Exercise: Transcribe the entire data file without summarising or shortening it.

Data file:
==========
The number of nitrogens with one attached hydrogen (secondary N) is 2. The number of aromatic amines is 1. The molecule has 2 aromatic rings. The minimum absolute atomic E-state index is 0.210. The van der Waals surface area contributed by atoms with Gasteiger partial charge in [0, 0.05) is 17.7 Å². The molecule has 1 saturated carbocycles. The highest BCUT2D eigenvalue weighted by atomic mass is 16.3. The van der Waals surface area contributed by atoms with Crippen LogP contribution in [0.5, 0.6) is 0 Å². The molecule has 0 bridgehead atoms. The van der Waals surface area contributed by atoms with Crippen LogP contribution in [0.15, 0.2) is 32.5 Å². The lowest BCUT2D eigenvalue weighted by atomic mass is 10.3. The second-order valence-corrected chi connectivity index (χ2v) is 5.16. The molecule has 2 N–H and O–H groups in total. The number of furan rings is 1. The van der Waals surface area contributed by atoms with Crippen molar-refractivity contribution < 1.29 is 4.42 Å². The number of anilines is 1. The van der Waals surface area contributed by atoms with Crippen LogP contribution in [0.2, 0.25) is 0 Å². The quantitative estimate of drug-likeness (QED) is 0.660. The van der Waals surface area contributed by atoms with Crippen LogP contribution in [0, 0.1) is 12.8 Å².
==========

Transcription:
The number of nitrogens with one attached hydrogen (secondary N) is 2. The number of aromatic amines is 1. The molecule has 2 aromatic rings. The minimum absolute atomic E-state index is 0.210. The van der Waals surface area contributed by atoms with Gasteiger partial charge in [0, 0.05) is 17.7 Å². The molecule has 1 saturated carbocycles. The highest BCUT2D eigenvalue weighted by atomic mass is 16.3. The van der Waals surface area contributed by atoms with Crippen LogP contribution in [0.5, 0.6) is 0 Å². The molecule has 0 bridgehead atoms. The van der Waals surface area contributed by atoms with Crippen LogP contribution in [0.15, 0.2) is 32.5 Å². The lowest BCUT2D eigenvalue weighted by atomic mass is 10.3. The second-order valence-corrected chi connectivity index (χ2v) is 5.16. The molecule has 2 N–H and O–H groups in total. The number of furan rings is 1. The van der Waals surface area contributed by atoms with Crippen molar-refractivity contribution < 1.29 is 4.42 Å². The number of anilines is 1. The van der Waals surface area contributed by atoms with Crippen LogP contribution in [0.2, 0.25) is 0 Å². The quantitative estimate of drug-likeness (QED) is 0.660. The van der Waals surface area contributed by atoms with Crippen LogP contribution in [0, 0.1) is 12.8 Å².